Compared to those not exposed to mold, cohorts impacted by biotoxins had an increase in Irritable Bowel Disease as well as increased fungal dysbiosis. These gut issues were more prominent in those who also presented with autoimmune disease.
Thyroid abnormalities including autoimmune thyroid disease was diagnosed in 20% of the occupants in these mold-damaged buildings, suggesting an increased prevalence of 340%.
There was a 600% increase in the incidence of breast cancer as well increases in incidence of lymphoma and lung cancer in non-smokers within the mold-exposed cohorts.
The data suggests that exposure to mold for even 2-3 years can detrimentally impact healthy individuals, even to the extent of loss of life.
2.CHRONIC FATIGUE SYNDROME AND MITOCHONDRIAL DYSFUNCTION:
In a six-month Midwestern study of patients with chronic fatigue syndrome compared to a healthy control group, it was found that 90% of participants with chronic fatigue syndrome had spent a significant amount of time in a water-damaged environment. 93% of participants had at least one type of mycotoxin in their urine. Healthy individuals did not have mycotoxins in their urine, according to the study control group.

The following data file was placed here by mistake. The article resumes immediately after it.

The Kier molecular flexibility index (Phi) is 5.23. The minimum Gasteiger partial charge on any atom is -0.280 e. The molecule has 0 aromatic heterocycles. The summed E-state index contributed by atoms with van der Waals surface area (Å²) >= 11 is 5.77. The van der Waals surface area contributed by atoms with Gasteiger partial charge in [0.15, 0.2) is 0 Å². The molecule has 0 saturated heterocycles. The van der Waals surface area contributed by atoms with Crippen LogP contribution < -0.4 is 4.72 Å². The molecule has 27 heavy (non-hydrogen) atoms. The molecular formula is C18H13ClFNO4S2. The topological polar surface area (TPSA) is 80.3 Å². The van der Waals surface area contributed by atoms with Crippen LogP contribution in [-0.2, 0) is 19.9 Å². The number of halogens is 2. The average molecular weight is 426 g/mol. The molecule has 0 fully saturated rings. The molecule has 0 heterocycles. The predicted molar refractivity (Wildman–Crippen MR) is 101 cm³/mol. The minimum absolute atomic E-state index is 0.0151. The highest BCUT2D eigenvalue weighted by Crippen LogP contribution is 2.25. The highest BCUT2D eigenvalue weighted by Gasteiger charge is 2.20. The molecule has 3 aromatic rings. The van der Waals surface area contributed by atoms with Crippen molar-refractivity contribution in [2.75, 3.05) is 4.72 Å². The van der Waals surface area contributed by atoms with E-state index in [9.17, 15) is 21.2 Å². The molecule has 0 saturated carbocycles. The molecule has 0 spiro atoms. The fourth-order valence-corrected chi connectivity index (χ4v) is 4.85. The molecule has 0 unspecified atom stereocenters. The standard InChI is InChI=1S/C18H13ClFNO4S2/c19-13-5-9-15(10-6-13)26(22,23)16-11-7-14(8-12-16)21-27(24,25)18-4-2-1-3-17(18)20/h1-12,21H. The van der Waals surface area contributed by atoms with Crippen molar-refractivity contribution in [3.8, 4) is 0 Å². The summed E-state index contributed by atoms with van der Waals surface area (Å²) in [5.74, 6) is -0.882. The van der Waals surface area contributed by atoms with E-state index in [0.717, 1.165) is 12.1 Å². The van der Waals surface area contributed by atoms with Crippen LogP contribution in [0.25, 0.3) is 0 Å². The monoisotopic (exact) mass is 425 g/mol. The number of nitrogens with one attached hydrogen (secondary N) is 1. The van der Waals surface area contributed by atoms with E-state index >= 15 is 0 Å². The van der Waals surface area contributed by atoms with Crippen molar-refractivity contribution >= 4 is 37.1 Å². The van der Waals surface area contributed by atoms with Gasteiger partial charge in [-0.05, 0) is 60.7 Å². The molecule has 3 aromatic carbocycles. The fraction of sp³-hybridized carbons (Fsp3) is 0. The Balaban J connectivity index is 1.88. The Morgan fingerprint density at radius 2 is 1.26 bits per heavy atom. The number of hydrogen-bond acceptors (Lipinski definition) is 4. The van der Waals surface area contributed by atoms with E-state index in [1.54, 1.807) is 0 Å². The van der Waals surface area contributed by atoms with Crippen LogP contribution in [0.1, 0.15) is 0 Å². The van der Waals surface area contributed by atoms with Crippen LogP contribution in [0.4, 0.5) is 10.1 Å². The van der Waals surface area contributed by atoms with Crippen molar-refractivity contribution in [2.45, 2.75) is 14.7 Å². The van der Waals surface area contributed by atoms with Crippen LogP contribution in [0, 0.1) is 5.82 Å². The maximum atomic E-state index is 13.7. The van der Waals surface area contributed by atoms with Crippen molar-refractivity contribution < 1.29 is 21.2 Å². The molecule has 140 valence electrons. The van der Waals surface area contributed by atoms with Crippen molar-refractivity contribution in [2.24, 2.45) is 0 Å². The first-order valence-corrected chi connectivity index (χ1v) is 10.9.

Common symptoms in the diagnosed chronic fatigue syndrome arm of the study included fatigue, headache, flu-like symptoms, cognitive complaints, myalgia, gastrointestinal problems and various neurological symptoms.